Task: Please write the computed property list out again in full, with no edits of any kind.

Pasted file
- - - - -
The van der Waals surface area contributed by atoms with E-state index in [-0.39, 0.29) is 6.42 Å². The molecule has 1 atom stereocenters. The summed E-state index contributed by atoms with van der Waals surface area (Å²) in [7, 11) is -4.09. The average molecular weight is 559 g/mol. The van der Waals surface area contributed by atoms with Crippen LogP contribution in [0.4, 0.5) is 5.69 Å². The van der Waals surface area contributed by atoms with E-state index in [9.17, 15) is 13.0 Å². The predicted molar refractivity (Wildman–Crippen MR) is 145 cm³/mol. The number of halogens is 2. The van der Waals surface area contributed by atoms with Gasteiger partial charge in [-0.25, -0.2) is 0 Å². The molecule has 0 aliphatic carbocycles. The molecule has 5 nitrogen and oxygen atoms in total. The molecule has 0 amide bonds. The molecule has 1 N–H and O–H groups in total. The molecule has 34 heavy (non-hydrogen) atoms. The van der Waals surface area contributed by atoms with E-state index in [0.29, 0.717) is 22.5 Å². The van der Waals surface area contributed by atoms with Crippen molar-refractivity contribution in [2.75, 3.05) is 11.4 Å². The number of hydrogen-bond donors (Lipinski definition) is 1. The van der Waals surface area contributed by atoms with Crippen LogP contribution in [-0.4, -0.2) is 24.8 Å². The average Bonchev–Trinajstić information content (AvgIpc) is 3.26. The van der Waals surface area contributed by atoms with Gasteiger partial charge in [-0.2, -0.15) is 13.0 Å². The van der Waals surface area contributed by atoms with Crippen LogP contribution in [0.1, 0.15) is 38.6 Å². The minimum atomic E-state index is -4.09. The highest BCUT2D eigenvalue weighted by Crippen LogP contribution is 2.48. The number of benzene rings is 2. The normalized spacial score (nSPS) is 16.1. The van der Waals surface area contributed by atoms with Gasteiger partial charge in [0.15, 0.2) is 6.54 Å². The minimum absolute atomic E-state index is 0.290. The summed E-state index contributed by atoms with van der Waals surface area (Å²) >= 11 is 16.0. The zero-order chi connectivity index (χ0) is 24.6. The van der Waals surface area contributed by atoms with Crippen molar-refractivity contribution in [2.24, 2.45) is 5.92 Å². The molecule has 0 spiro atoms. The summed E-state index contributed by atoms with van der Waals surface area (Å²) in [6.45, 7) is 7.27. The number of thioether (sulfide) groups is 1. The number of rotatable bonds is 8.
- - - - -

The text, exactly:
The van der Waals surface area contributed by atoms with E-state index in [-0.39, 0.29) is 6.42 Å². The molecule has 1 atom stereocenters. The summed E-state index contributed by atoms with van der Waals surface area (Å²) in [7, 11) is -4.09. The average molecular weight is 559 g/mol. The van der Waals surface area contributed by atoms with Crippen LogP contribution in [0.4, 0.5) is 5.69 Å². The van der Waals surface area contributed by atoms with E-state index in [9.17, 15) is 13.0 Å². The predicted molar refractivity (Wildman–Crippen MR) is 145 cm³/mol. The number of halogens is 2. The van der Waals surface area contributed by atoms with Gasteiger partial charge in [-0.25, -0.2) is 0 Å². The molecule has 0 aliphatic carbocycles. The molecule has 5 nitrogen and oxygen atoms in total. The molecule has 0 amide bonds. The molecule has 1 N–H and O–H groups in total. The molecule has 34 heavy (non-hydrogen) atoms. The van der Waals surface area contributed by atoms with E-state index in [0.29, 0.717) is 22.5 Å². The van der Waals surface area contributed by atoms with Crippen molar-refractivity contribution in [2.75, 3.05) is 11.4 Å². The number of hydrogen-bond donors (Lipinski definition) is 1. The van der Waals surface area contributed by atoms with Crippen LogP contribution in [-0.4, -0.2) is 24.8 Å². The average Bonchev–Trinajstić information content (AvgIpc) is 3.26. The van der Waals surface area contributed by atoms with Gasteiger partial charge in [-0.2, -0.15) is 13.0 Å². The van der Waals surface area contributed by atoms with Crippen LogP contribution in [0.1, 0.15) is 38.6 Å². The minimum atomic E-state index is -4.09. The highest BCUT2D eigenvalue weighted by Crippen LogP contribution is 2.48. The number of benzene rings is 2. The normalized spacial score (nSPS) is 16.1. The van der Waals surface area contributed by atoms with Gasteiger partial charge in [0.15, 0.2) is 6.54 Å². The minimum absolute atomic E-state index is 0.290. The summed E-state index contributed by atoms with van der Waals surface area (Å²) >= 11 is 16.0. The zero-order chi connectivity index (χ0) is 24.6. The van der Waals surface area contributed by atoms with Crippen molar-refractivity contribution in [2.24, 2.45) is 5.92 Å². The molecule has 0 spiro atoms. The summed E-state index contributed by atoms with van der Waals surface area (Å²) in [6.45, 7) is 7.27. The number of thioether (sulfide) groups is 1. The number of rotatable bonds is 8.